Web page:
if you get a 5% long term capital gain   what is it based on the value of the stock price?

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  • 2 weeks ago

    What you got for the stock when you sold it (proceeds) minus what you paid for it when you bought it (basis).

  • Judy
    Lv 7
    2 weeks ago

    sale price minus basis. Basis is purchase price adjusted for any splits, reinvested dividends you already paid the tax on, and commissions.

  • 2 weeks ago

    In simple terms, capital gain is the difference between the current price and the price the stock was bought at.  So a 5% capital gain for a stock means it is now worth 5% more than when it was purchased.  For example if the stock was bought at $50 and is now worth $52.50, it has a 5% capital gain.  The capital gain is not "realized" until the stock is actually sold.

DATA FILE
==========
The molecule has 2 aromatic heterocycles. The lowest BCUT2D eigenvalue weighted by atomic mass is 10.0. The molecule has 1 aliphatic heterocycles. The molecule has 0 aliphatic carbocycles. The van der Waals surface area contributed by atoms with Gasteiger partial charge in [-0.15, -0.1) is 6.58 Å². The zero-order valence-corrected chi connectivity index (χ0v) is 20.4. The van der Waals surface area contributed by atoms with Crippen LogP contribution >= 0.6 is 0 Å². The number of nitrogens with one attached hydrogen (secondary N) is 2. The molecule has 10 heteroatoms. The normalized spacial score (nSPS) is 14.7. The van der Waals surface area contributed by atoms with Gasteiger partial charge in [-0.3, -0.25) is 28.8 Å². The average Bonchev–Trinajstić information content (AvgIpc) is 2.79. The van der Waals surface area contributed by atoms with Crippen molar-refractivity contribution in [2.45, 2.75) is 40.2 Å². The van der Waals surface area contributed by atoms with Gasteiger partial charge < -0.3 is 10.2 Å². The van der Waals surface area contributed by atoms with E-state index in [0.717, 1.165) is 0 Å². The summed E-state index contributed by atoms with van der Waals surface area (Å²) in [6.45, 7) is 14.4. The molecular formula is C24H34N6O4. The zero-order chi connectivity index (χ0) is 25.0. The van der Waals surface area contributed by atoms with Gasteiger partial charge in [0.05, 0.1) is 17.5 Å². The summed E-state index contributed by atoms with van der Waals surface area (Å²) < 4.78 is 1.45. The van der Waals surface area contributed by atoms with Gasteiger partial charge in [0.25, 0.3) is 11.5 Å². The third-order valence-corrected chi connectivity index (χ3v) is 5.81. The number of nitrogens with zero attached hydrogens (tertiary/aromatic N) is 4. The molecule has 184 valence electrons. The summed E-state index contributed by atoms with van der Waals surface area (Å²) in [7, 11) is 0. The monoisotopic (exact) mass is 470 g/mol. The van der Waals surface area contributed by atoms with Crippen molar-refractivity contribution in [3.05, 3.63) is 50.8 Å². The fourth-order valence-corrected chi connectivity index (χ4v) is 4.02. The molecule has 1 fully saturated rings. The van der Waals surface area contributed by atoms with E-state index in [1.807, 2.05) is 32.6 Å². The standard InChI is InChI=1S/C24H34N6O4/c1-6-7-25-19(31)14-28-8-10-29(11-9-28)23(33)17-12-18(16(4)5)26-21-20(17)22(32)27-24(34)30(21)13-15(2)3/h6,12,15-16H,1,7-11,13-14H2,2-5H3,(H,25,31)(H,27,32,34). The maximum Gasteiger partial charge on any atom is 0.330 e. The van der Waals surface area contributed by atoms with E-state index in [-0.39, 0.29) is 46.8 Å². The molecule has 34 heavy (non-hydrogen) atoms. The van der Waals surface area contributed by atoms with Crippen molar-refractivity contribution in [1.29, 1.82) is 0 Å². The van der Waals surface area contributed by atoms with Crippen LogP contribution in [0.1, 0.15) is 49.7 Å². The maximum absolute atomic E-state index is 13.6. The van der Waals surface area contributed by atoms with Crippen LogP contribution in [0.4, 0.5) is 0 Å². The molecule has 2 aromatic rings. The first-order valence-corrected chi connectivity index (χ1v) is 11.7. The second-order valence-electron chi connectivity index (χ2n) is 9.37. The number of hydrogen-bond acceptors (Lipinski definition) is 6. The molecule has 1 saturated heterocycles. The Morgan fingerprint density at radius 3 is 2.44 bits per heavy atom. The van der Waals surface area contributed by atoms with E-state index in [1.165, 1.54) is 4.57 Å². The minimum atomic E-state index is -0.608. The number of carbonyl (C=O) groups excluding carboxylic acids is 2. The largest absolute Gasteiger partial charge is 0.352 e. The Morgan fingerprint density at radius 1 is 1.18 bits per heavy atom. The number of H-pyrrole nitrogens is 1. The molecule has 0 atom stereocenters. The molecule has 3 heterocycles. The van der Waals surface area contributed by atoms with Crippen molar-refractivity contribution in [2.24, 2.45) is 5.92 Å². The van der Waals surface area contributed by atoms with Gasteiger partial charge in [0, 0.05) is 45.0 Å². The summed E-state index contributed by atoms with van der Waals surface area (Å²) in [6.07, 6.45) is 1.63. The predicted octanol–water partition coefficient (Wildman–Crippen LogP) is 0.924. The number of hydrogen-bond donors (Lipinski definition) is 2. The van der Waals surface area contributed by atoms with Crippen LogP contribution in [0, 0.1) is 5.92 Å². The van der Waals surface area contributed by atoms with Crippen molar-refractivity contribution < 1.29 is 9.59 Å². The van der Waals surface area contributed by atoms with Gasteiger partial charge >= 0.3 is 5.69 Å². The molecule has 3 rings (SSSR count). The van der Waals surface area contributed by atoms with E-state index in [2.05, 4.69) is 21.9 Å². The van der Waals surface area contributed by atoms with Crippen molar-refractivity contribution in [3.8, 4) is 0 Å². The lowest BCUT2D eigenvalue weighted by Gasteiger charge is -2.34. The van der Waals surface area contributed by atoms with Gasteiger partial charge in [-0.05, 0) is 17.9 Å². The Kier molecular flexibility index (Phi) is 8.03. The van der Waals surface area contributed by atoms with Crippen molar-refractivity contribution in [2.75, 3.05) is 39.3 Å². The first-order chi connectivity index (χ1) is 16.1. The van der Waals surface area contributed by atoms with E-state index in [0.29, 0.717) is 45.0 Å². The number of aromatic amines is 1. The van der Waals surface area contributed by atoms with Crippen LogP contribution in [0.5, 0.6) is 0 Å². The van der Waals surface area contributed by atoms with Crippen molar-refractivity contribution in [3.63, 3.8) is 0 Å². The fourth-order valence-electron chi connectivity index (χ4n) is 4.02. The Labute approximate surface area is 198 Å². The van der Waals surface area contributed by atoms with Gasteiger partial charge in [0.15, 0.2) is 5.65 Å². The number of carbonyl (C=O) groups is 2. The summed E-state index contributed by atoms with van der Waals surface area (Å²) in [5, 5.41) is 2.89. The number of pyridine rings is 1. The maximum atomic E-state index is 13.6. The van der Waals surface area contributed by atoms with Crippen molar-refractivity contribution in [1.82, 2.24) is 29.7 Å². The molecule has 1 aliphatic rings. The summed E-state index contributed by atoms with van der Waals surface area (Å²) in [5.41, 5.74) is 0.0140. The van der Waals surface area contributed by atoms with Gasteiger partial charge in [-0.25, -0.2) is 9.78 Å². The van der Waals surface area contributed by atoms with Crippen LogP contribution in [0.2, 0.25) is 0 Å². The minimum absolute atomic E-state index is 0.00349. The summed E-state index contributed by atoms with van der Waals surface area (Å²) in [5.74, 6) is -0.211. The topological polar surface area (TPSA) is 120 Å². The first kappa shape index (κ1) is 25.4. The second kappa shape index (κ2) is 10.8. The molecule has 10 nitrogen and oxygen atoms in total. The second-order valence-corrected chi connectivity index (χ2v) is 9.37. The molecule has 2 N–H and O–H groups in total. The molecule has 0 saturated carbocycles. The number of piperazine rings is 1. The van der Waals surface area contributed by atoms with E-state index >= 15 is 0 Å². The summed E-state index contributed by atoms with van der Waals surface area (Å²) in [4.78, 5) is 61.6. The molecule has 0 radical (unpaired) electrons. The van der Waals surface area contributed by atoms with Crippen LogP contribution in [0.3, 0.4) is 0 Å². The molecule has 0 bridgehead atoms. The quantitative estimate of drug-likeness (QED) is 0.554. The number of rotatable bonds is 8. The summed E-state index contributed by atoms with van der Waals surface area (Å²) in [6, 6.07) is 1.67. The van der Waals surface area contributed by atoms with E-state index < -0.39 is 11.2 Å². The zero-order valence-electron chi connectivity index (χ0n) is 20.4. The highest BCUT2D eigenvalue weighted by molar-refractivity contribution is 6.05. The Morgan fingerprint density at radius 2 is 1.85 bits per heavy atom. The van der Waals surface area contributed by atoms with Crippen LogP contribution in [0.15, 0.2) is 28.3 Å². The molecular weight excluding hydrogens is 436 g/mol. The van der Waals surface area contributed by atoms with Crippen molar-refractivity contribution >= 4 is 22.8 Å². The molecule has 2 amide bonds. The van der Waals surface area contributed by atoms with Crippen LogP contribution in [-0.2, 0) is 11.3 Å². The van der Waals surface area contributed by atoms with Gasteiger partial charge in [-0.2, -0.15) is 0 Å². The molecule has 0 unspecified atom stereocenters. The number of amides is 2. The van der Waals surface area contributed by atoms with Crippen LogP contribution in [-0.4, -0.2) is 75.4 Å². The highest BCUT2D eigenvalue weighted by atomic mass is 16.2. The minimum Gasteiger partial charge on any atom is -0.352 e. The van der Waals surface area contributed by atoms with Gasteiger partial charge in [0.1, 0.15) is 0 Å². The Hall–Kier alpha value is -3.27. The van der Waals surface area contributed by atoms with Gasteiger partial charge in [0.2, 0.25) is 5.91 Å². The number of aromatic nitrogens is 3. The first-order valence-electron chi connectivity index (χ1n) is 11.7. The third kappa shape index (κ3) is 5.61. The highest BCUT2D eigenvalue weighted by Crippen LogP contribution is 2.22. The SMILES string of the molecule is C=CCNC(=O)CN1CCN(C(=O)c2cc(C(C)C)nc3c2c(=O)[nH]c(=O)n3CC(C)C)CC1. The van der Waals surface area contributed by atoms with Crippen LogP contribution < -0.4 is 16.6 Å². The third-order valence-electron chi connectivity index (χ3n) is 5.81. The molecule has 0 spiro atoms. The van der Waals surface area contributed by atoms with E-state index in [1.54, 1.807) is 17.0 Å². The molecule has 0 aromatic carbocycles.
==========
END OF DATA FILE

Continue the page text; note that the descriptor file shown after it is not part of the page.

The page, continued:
"Long term" means that it was purchased more than a year ago.

  • Anonymous
    2 weeks ago

    Capital gains is the selling price (minus commissions) minus the purchase price (plus commissions).

    So if you sell stocks for say $10000 and it costs you $50, your net money is $9950.

    If you purchased that same stock for $7500 and again, you paid $50, your cost basis is $7550.

    Your capital gains in this case is $9950 - $7550 = $2200.  Your capital gains as a percentage is $2200 / $7750 * 100 = 28.4%.

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